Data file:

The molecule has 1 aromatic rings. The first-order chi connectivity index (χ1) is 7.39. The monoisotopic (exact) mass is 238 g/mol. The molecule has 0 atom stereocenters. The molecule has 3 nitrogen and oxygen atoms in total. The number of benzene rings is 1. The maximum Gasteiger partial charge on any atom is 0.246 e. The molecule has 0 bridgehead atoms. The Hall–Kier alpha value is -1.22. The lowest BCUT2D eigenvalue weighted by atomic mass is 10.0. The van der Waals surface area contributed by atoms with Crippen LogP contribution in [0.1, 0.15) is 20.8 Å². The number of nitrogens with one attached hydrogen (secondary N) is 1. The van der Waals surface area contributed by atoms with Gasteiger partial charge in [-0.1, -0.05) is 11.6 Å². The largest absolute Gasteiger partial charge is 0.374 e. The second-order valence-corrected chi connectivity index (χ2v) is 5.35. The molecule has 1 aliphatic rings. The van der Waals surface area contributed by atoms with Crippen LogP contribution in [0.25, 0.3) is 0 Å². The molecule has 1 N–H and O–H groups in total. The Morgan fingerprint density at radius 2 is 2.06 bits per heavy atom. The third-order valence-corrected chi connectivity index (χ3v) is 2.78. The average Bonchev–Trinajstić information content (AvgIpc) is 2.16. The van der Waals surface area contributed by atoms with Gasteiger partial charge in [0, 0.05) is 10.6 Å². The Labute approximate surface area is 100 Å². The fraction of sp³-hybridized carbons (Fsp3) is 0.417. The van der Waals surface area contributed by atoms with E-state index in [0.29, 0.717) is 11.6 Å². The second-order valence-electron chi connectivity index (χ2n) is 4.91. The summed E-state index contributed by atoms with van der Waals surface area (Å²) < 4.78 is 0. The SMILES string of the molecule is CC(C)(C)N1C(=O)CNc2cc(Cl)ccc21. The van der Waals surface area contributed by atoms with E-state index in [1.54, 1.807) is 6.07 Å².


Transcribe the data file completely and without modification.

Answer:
The molecule has 1 aromatic rings. The first-order chi connectivity index (χ1) is 7.39. The monoisotopic (exact) mass is 238 g/mol. The molecule has 0 atom stereocenters. The molecule has 3 nitrogen and oxygen atoms in total. The number of benzene rings is 1. The maximum Gasteiger partial charge on any atom is 0.246 e. The molecule has 0 bridgehead atoms. The Hall–Kier alpha value is -1.22. The lowest BCUT2D eigenvalue weighted by atomic mass is 10.0. The van der Waals surface area contributed by atoms with Crippen LogP contribution in [0.1, 0.15) is 20.8 Å². The number of nitrogens with one attached hydrogen (secondary N) is 1. The van der Waals surface area contributed by atoms with Gasteiger partial charge in [-0.1, -0.05) is 11.6 Å². The largest absolute Gasteiger partial charge is 0.374 e. The second-order valence-corrected chi connectivity index (χ2v) is 5.35. The molecule has 1 aliphatic rings. The van der Waals surface area contributed by atoms with Crippen LogP contribution in [0.25, 0.3) is 0 Å². The molecule has 1 N–H and O–H groups in total. The Morgan fingerprint density at radius 2 is 2.06 bits per heavy atom. The third-order valence-corrected chi connectivity index (χ3v) is 2.78. The average Bonchev–Trinajstić information content (AvgIpc) is 2.16. The van der Waals surface area contributed by atoms with Gasteiger partial charge in [0, 0.05) is 10.6 Å². The Labute approximate surface area is 100 Å². The fraction of sp³-hybridized carbons (Fsp3) is 0.417. The van der Waals surface area contributed by atoms with E-state index in [0.29, 0.717) is 11.6 Å². The second-order valence-electron chi connectivity index (χ2n) is 4.91. The summed E-state index contributed by atoms with van der Waals surface area (Å²) < 4.78 is 0. The SMILES string of the molecule is CC(C)(C)N1C(=O)CNc2cc(Cl)ccc21. The van der Waals surface area contributed by atoms with E-state index in [1.54, 1.807) is 6.07 Å².